Mistakes happen; it’s a natural part of life. However, some mistakes tend to hurt a little more, especially when it comes to big ticket items like vehicles. Which is why many say “you need to learn from others’ mistakes”, and we agree. To prepare you against any car dealership mishaps, here are a few common mistakes people have made and how you can avoid them.
Do the Homework
Yes, it’s true, information is power and when it comes to buying a car, the more you know the better. Firstly, figure out what car you want and whether its costs suit your budget as well as your lifestyle. Secondly, research car dealerships and find the one that most suits your needs. Thirdly, and to many most importantly, find the payment plan that best suits your needs.
Don’t Get Taken in by Salesman Schmooze
Beaming and eager to please, the car salesman’s first priority is to make a sale and that does not necessarily mean that you will be duped into buying an inferior model. They’re working in sales and like all forms of retail, simply want to close the deal. So relax, and try not to get swept up in all the sale-schmoozing. Focus on why you came there: to get the car that will suit your lifestyle needs.
Don’t Judge a Car by Its Bonnet
Buying a vehicle, which is a depreciating asset (a possession that loses its original value through regular use), should be done based on need and less on looks. So even if that polished exterior is calling your name, stay focussed and buy a car that suits your budget as well as your daily routine. Essentially a car is a tool to get you from A to B, and shouldn’t get you from 🙂 to :(. So prepare yourself by figuring out what you want and simultaneously reduce any impulse purchasing.
Judge It by the Way It Moves
Any car dealership worth its catchphrase will offer you a chance to test drive the vehicle you are interested in. Always accept the chance to do so. You need to know how it will feel driving the car and the only way to do that is to actually get behind the wheel. Driving your potential new car on the road will do two things:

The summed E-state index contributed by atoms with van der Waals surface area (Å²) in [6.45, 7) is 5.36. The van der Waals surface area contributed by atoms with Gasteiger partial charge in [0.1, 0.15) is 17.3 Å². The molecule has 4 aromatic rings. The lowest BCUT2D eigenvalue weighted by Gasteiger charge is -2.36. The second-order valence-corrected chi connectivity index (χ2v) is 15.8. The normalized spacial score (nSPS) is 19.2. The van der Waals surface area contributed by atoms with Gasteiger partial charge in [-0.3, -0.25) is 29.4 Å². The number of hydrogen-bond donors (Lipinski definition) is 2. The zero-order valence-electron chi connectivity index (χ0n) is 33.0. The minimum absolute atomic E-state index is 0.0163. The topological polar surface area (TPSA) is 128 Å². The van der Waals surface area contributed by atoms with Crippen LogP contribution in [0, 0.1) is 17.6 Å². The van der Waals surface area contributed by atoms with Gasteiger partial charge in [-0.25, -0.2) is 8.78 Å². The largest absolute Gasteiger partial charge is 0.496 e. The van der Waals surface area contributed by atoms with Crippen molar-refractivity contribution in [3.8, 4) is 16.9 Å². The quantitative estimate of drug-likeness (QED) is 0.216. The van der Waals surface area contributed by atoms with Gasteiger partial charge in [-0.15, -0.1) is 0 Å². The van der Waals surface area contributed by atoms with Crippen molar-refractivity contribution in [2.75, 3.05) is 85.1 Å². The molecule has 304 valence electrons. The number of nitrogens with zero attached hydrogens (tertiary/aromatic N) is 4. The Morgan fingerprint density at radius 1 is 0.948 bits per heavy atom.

1) Help avoid buyer’s remorse.
2) Will give you peace of mind that the car is indeed running properly.
Financing your car through the bank, the dealership or your wealthy aunt, who has kindly left you a small fortune is three (sadly, two) of the main options available to you. Choosing between the accredited dealer and the bank is dependent on who will have the better interest rate for you. Although most dealership financing is essentially also bank financing, the dealer is basically doing the grunt work by working with the bank on your behalf.
Now whether you choose to go with your bank’s rates or your dealership’s is entirely up to you, both parties are highly regulated through legislation and compliance standards in order to protect the client.
Car dealerships do have a slight edge though. They can sort out your finance directly with your personal bank, based on the following:
- Your deal will be given to all major banks in order to obtain the best possible rate.
- Most banks might fight for a piece of the pie, and the dealership which is doing bulk business is in a stronger position to negotiate rates with banks versus an individual.
- By law they have to offer you a range of add-on products i.e. debt insurance cover, warranties etc. and they should offer you the best product based on the service received from underwriters to their clients.
- Often a condition set by a bank for approval of a deal is the payment of an existing vehicle finance agreement of a trade-in. The dealership being an agent of the bank will take ownership of your pre-existing finance agreement.
- Most manufacturers have national joint ventures with commercial banks; which means that doing your finance through a dealership could attract additional incentives from banks through these joint ventures. These can be used as a discount, to subsidize interest rates or even buying accessories.
Remember to choose a monthly payment plan that will work for you in the long run. This means that even though opting for lower monthly payments may seem great, especially when your monthly budget can handle it, it will eventually end up costing you way more as the interest rates will be higher and it will take longer to pay off.
Now that you’re clued up on the common mistakes that people make when buying a car at car dealerships, you can confidently proceed to make your purchase. That’s right; soon you will be breathing in the fresh interior of your new car, while the open road purrs your name. So buckle up and enjoy the drive.